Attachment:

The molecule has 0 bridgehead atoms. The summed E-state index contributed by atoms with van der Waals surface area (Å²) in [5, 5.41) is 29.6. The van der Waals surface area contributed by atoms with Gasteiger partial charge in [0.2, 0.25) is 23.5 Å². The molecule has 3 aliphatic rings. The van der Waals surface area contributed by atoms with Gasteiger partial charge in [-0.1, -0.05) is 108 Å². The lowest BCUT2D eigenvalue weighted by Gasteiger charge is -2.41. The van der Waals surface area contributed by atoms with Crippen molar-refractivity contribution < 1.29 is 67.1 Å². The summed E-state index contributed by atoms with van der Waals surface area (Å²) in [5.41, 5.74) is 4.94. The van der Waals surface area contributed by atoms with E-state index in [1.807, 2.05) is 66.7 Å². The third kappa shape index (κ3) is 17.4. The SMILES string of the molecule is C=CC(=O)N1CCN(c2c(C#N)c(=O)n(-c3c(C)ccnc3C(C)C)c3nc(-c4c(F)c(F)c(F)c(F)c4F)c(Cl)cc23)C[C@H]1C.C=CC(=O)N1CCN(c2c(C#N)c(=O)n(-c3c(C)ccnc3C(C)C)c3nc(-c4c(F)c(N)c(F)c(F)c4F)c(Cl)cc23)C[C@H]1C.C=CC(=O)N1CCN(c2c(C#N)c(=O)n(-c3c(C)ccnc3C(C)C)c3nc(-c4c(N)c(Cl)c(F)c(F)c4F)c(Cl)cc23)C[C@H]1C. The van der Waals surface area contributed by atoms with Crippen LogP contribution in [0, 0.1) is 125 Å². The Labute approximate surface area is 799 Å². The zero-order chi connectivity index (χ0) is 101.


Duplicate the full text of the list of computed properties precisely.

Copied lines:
The molecule has 0 bridgehead atoms. The summed E-state index contributed by atoms with van der Waals surface area (Å²) in [5, 5.41) is 29.6. The van der Waals surface area contributed by atoms with Gasteiger partial charge in [0.2, 0.25) is 23.5 Å². The molecule has 3 aliphatic rings. The van der Waals surface area contributed by atoms with Gasteiger partial charge in [-0.1, -0.05) is 108 Å². The lowest BCUT2D eigenvalue weighted by Gasteiger charge is -2.41. The van der Waals surface area contributed by atoms with Crippen molar-refractivity contribution < 1.29 is 67.1 Å². The summed E-state index contributed by atoms with van der Waals surface area (Å²) in [5.41, 5.74) is 4.94. The van der Waals surface area contributed by atoms with E-state index in [1.807, 2.05) is 66.7 Å². The third kappa shape index (κ3) is 17.4. The SMILES string of the molecule is C=CC(=O)N1CCN(c2c(C#N)c(=O)n(-c3c(C)ccnc3C(C)C)c3nc(-c4c(F)c(F)c(F)c(F)c4F)c(Cl)cc23)C[C@H]1C.C=CC(=O)N1CCN(c2c(C#N)c(=O)n(-c3c(C)ccnc3C(C)C)c3nc(-c4c(F)c(N)c(F)c(F)c4F)c(Cl)cc23)C[C@H]1C.C=CC(=O)N1CCN(c2c(C#N)c(=O)n(-c3c(C)ccnc3C(C)C)c3nc(-c4c(N)c(Cl)c(F)c(F)c4F)c(Cl)cc23)C[C@H]1C. The van der Waals surface area contributed by atoms with Crippen LogP contribution in [0, 0.1) is 125 Å². The Labute approximate surface area is 799 Å². The zero-order chi connectivity index (χ0) is 101.